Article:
Saxon Burns contributed to this story.

Published in Local Issues

We’re getting older. We’re getting more Hispanic. And we’re getting a heck of a lot bigger.

Those are the conclusions that can be drawn from a series recently released Coachella Valley growth projections. The state of California earlier this year released statewide figures broken down by county, and the folks at the Southern California Association of Governments (SCAG) were kind enough to release brand-new Coachella Valley-specific projections to the Independent.

The numbers are striking: SCAG projects that while there were 443,000 people in what the association classifies as the Coachella Valley in 2008, there will be 604,000 of us in 2020—just seven short years away. And in 2035, there will be 884,000 of us.

“When you think of our growth over the years, it’s been slow and steady,” said Cathedral City Councilmember Greg Pettis, who also sits on the boards of SCAG and the Riverside County Transportation Commission. “This is an explosion.”

That explosion will largely take place in the East Valley. While the population of every city in the valley is projected to grow by at least 20 percent, Indio is expected to grow from 73,300 people in 2008 to 111,800 in 2035—a 53 percent expansion.

However, the projected growth in Coachella makes Indio’s growth look quaint: The city of 38,200 people in 2008 is expected to balloon to 70,200 in 2020, and 128,700 in 2035, making it the valley’s largest city. (For what it’s worth, the city of Coachella is updating its general plan, and documents show that city officials there are projecting 155,000 people by 2035.)

But the biggest growth won’t happen in any city at all. The unincorporated areas of the valley are expected to see half of all the population growth between 2008 and 2035: While 87,500 people lived in the Coachella Valley’s unincorporated areas in 2008, a whopping 308,600 people will be in those areas in 2035. A SCAG map shows that much of this expansion in unincorporated areas will take place north of Interstate 10 and in the areas south and west of Coachella.

The projections from SCAG and the state show that as we grow, the Coachella Valley’s percentage of Latinos will rise, while the percentage of “non-Hispanic whites” will fall.

Meanwhile, we’ll get older, too. State figures show that Riverside County will be leading California in terms of growth rate. Expanding the timeframe out a bit, these state figures show that between 2010 and 2060, Riverside County’s population will expand by 92 percent (with the Coachella Valley growing at a higher rate than the rest of the county). However, seniors will see the highest percentage of growth: The number of people age 65 to 74 in Riverside County is expected to grow by 210 percent; the number of people between 75 and 84 by 255 percent; and people 85 and older by a whopping 531 percent.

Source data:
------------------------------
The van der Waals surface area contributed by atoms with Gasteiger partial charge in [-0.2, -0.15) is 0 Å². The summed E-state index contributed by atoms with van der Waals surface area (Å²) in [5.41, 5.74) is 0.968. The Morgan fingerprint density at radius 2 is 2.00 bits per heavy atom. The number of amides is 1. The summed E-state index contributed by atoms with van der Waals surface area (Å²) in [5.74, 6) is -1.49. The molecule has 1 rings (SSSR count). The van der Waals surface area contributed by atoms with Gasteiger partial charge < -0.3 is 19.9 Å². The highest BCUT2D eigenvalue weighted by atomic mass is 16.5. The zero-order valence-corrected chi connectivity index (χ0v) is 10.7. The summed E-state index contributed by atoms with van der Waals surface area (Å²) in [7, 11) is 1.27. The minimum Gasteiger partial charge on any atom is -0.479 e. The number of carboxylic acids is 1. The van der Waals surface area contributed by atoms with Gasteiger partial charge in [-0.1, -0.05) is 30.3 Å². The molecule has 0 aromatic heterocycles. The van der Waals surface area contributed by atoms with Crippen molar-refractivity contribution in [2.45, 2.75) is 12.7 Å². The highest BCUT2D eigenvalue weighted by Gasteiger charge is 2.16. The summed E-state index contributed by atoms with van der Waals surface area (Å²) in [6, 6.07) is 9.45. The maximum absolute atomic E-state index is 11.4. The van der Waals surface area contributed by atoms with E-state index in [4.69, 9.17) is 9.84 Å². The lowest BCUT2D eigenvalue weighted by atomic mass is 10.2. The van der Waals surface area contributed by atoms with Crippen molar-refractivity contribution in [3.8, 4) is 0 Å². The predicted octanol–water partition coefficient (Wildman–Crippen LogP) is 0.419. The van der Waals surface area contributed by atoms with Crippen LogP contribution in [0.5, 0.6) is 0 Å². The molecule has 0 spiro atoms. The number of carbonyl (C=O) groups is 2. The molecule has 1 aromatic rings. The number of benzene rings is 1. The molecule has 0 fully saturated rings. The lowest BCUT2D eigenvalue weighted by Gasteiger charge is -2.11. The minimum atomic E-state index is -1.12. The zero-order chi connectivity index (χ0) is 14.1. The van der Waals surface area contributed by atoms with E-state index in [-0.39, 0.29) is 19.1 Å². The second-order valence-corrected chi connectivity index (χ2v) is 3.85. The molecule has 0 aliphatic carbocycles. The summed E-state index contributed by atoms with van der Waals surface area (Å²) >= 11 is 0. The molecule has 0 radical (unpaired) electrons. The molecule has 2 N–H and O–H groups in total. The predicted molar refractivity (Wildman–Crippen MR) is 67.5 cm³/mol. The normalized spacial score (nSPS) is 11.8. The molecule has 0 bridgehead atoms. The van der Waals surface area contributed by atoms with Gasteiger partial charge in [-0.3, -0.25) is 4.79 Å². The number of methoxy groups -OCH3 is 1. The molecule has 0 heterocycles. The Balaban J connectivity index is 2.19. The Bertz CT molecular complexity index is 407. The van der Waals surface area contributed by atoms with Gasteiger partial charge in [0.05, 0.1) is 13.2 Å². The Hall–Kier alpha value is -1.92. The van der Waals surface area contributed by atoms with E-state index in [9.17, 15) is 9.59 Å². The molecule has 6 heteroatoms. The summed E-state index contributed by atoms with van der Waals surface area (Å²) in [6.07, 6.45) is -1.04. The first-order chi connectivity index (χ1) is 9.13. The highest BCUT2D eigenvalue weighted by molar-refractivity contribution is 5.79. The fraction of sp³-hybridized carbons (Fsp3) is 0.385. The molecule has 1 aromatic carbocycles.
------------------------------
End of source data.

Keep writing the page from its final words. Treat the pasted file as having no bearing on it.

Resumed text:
While projections definitely can be wrong—the Great Recession, for example, blew holes in some earlier projections—it’s clear that our little valley will go through a whole lot of change over the next generation.

Reasons for Optimism

The good news is that local leaders said they’re working to prepare for this “explosion,” and in some ways, we’re ahead of the curve.

For example, when it comes to area’s roadways, we’re doing OK.

“So far, we’ve been able to keep up with growth and traffic,” said Tom Kirk, the executive director of the Coachella Valley Association of Governments. “This time of year, some of our roadways are taxed, because we have so many visitors, but our roads are still far less congested than in Los Angeles and other urban areas. We’ve done a good job of keeping up with that.”

He pointed to the fact that Riverside County voters approved—and renewed—a half-cent sales tax measure that funds transportation projects as one reason the valley’s roadways remain relatively viable, and said that impact fees on new developments have—and will continue to—provide funding for new roads.

Pettis noted that Interstate 10 has seen a steady series of interchange improvements, and that there’s a possibility of more new or expanded interchanges, including ones at Da Vall Drive, Landau Boulevard and Jefferson Street.

Kirk also brought up moves that area governments are making to go beyond vehicle-based transportation. Specifically, he mentioned the proposed Whitewater River Parkway, a bike/pedestrian/“neighborhood electric vehicle” pathway—46 miles, at an estimated $70 million cost—that would connect all of the valley’s cities.

“It’s a big part of our plan to move people from point A to point B,” Kirk said.

Kirk also said he feels that the valley is well-prepared to handle the increase in water needs that will come with a large increase in population, noting that the Coachella Valley Water District and other area agencies have long-term commitments to secure the water supply.

“Also, we tend to use less water in newer developments than older developments,” Kirk said.

The recent Coachella Valley Integrated Regional Water Management Plan, prepared by the Coachella Valley Regional Water Management Group, examines many of the water issues facing the valley, and comes up with a comprehensive plan for our water supply. The plan does ring some warning bells, though, including the fact that our local aquifers are decreasing due to over-pumping, and that projected Colorado River water may not be available due to drought and climate change.